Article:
The FDA has approved four medications for the treatment of opioid dependence: methadone, buprenorphine (Subutex®, Suboxone®), levo-alpha-acetymethadol (LAAM), and naltrexone. Methadone, has been used as an opioid replacement therapy since the 1960s, and research consistently finds reductions in illicit opiate use, mortality, crime, and HIV risk behaviors following initiation of methadone maintenance (Amato et al., 2005; Gossop, Marsden, Stewart, & Treacy, 2001; Marsch, 1998; National Institute of Health, 1997). In 2002, the FDA approved two formulations of buprenorphine hydrochloride (Subutex® and Suboxone®). Available from qualified prescribers, buprenorphine is an efficacious treatment for opioid dependence (Amass, Kamien, & Mikulich, 2000, 2001; Amass et al., 2004; Johnson et al., 2000; Ling et al., 2005; Ling et al., 1998; Pani, Maremmani, Pirastu, Tagliamonte, & Gessa, 2000). Although LAAM was approved by the FDA in 1993 for the treatment of opioid dependence, it became a lesson in all that can go wrong when attempting to implement a new innovation into practice (Ling, Rawson, & Anglin, 2003). Almost eight years after its approval, fewer than 2% of opiate dependent patients in the U.S. were using LAAM (Rawson, Hasson, Huber, McCann, & Ling, 1998). Low adoption and increased safety concerns, including increased risk of cardiotoxicity, ended use of the medication; it is no longer available (Longshore, Annon, Anglin, & Rawson, 2003). Naltrexone gained FDA approval in 1985 for the treatment of opiate dependence. A review of research trials found insufficient evidence to justify its use in maintenance treatment (Kirchmayer et al., 2002). The injectable extended-release formulation of naltrexone (Vivitrol®) has not been approved for the treatment of opioid dependence, but is generating research interest.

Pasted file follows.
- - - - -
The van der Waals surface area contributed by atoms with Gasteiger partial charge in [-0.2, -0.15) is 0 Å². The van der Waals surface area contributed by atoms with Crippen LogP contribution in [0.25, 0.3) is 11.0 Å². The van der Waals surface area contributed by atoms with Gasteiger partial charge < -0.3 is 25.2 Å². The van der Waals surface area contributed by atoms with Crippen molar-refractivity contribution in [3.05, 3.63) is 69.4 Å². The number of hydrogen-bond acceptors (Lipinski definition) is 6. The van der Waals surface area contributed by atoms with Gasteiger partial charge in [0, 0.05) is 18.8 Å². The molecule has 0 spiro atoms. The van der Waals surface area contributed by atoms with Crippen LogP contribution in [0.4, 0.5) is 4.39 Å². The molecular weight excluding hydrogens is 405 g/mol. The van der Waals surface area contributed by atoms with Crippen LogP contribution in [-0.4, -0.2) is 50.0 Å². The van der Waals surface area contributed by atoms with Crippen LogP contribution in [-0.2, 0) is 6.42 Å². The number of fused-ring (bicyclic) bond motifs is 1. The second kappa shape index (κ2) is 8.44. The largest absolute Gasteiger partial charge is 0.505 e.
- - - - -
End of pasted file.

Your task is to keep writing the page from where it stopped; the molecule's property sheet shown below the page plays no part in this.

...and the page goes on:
Despite the empirical evidence that medications can significantly improve clinical outcomes for those struggling with substance abuse disorders, relatively few patients receive medication as part of treatment. A mail survey of 135 physicians with substance abuse specialization and 1,116 certified addiction counselors in Massachusetts, Tennessee, and Washington state found limited use of naltrexone (Thomas et al., 2003). Few physicians (15%) prescribed naltrexone often or for almost all clients; the majority (45%) said they used it occasionally and the remaining indicated rare (20%) or no experience (19%) (Thomas et al., 2003). A survey of 1,388 physicians from the American Society of Addiction Medicine (ASAM) and the American Academy of Addiction Psychiatry (AAAP) found physicians prescribing to only 13% of their alcohol dependent patients (Mark, Kranzler, & Song, 2003).